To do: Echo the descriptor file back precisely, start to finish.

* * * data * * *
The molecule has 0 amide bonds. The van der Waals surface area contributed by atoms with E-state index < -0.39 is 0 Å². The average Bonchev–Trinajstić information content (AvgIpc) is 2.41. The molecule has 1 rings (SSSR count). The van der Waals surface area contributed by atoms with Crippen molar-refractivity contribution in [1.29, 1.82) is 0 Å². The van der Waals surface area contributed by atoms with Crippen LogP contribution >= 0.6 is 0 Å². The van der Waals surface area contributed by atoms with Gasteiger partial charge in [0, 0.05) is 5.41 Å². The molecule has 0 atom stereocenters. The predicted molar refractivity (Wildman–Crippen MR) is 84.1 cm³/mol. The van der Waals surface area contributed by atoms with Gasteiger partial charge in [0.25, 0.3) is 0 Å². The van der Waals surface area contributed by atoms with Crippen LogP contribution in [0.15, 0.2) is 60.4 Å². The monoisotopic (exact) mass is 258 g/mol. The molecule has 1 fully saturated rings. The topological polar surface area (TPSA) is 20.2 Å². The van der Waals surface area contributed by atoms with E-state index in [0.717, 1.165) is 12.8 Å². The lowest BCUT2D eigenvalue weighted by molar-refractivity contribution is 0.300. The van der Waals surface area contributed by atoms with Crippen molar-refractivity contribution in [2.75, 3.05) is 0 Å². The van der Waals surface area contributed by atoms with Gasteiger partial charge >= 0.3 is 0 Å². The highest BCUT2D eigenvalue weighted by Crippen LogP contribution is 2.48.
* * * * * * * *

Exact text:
The molecule has 0 amide bonds. The van der Waals surface area contributed by atoms with E-state index < -0.39 is 0 Å². The average Bonchev–Trinajstić information content (AvgIpc) is 2.41. The molecule has 1 rings (SSSR count). The van der Waals surface area contributed by atoms with Crippen molar-refractivity contribution in [1.29, 1.82) is 0 Å². The van der Waals surface area contributed by atoms with Crippen LogP contribution >= 0.6 is 0 Å². The van der Waals surface area contributed by atoms with Gasteiger partial charge in [0, 0.05) is 5.41 Å². The molecule has 0 atom stereocenters. The predicted molar refractivity (Wildman–Crippen MR) is 84.1 cm³/mol. The van der Waals surface area contributed by atoms with Gasteiger partial charge in [0.25, 0.3) is 0 Å². The van der Waals surface area contributed by atoms with Crippen LogP contribution in [0.15, 0.2) is 60.4 Å². The monoisotopic (exact) mass is 258 g/mol. The molecule has 1 fully saturated rings. The topological polar surface area (TPSA) is 20.2 Å². The van der Waals surface area contributed by atoms with E-state index in [0.717, 1.165) is 12.8 Å². The lowest BCUT2D eigenvalue weighted by molar-refractivity contribution is 0.300. The van der Waals surface area contributed by atoms with Crippen molar-refractivity contribution in [2.75, 3.05) is 0 Å². The van der Waals surface area contributed by atoms with Gasteiger partial charge >= 0.3 is 0 Å². The highest BCUT2D eigenvalue weighted by Crippen LogP contribution is 2.48.